Brooke Astor’s son, Anthony Marshall, is facing prison time after a New York court rejected his appeal this week. In 2009, Marshall was convicted of stealing millions of dollars from the estate of his late mother, a wealthy socialite and philanthropist.
On Tuesday, the Manhattan Appellate Division upheld the original conviction which carries a prison term of up to three years. Marshall, now 88-years-old, was also denied a request that he be allowed to avoid jail time because of his health and advanced age.
The appeals court struck down only one of Marshall’s 14 convictions, a minor grand larceny charge.
Following his 2009 sentencing, Marshall was allowed to remain at home during his appeal process. Officials have not confirmed if Astor’s son will begin serving his prison sentence immediately.
Marshall could reportedly remain free should he choose to appeal the court’s decision. According to Marshall’s attorney, Kenneth E. Warner, no decision regarding further legal action has been made.
“We’re disappointed and we are examining all the available legal options.”
Following Tuesday’s appeal outcome, Anthony Marshall’s son expressed his feelings about Tuesday’s appeal outcome by saying he hoped his father would not be required to spend time behind bars.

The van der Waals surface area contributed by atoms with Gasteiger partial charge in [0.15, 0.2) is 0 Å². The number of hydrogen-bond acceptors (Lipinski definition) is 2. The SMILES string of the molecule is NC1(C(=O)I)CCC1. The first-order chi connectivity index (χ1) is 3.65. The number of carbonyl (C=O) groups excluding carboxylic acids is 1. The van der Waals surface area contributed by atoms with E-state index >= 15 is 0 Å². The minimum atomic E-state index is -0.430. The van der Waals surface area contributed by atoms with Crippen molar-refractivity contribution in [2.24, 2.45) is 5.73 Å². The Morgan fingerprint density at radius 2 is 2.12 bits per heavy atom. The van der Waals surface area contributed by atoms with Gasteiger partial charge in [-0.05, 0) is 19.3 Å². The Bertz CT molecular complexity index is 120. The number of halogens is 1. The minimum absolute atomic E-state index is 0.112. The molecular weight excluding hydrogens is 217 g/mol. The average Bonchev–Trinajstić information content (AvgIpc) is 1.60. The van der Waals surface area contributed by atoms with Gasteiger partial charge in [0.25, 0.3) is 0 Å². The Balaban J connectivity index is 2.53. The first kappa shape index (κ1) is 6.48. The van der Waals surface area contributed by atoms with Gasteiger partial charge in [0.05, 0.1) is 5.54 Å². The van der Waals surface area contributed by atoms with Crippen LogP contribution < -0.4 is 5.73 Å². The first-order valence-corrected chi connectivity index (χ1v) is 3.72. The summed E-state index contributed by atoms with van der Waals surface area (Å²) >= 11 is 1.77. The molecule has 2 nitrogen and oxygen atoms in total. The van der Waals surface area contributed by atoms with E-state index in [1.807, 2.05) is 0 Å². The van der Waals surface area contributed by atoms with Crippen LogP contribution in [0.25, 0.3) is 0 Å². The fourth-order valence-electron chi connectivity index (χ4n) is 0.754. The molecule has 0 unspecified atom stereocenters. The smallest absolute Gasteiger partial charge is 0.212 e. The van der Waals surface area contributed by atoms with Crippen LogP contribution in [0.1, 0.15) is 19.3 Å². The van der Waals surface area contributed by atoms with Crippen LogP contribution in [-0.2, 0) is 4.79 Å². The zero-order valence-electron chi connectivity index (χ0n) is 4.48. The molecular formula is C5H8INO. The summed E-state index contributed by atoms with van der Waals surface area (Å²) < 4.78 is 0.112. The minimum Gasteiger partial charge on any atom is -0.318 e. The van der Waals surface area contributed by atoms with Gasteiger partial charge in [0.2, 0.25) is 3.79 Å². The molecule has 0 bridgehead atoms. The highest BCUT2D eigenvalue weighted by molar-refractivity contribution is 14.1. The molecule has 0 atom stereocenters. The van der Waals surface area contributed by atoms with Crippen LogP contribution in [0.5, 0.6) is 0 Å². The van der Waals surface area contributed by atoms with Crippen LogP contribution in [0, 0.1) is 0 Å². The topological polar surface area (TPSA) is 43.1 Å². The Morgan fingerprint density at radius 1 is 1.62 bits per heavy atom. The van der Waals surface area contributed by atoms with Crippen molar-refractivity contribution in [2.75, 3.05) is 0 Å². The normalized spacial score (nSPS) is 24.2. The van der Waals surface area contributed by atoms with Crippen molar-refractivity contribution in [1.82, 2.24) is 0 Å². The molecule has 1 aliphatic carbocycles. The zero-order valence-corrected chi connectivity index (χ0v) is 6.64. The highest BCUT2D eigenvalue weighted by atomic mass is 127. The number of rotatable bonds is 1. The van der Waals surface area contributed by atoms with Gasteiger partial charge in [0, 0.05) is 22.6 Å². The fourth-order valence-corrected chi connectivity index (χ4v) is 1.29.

“I hope my father does not go to jail,” explained Philip Marshall. “This said, I believe that by affirming all but one of his convictions the court sent a critical message that elder abuse and exploitation are a crime — and reprehensible.”
Philip Marshall was instrumental in instigating the initial investigation into his father’s crimes. He alerted authorities that Anthony Marshall was keeping Brooke Astor, who was suffering from Alzheimer’s, in unfit conditions. Brooke Astor died in 2007 at the age of 105.
A subsequent investigation reportedly uncovered Marshall’s use of deceptive means to add an amendment to his mother’s will, an act that resulted in the theft of millions from her estate. Marshall’s attorney, Francis Morrissey, was also convicted in the scheme.
The Manhattan District Attorney’s office released an official statement following the appeal outcome:
“Today the Appellate Division overwhelmingly upheld the 2009 trial convictions of Anthony Marshall and Francis Morrissey, including the top count against Marshall, grand larceny in the first degree. The court also rejected Marshall’s argument that he should be spared the charge’s mandatory prison sentence. This trial underscored the importance of prosecuting elder abuse, particularly financial fraud perpetrated by those close to the victims. In the words of the appellate court, ‘the record amply supports the jury’s determination that Marshall committed a series of larcenous acts.'”
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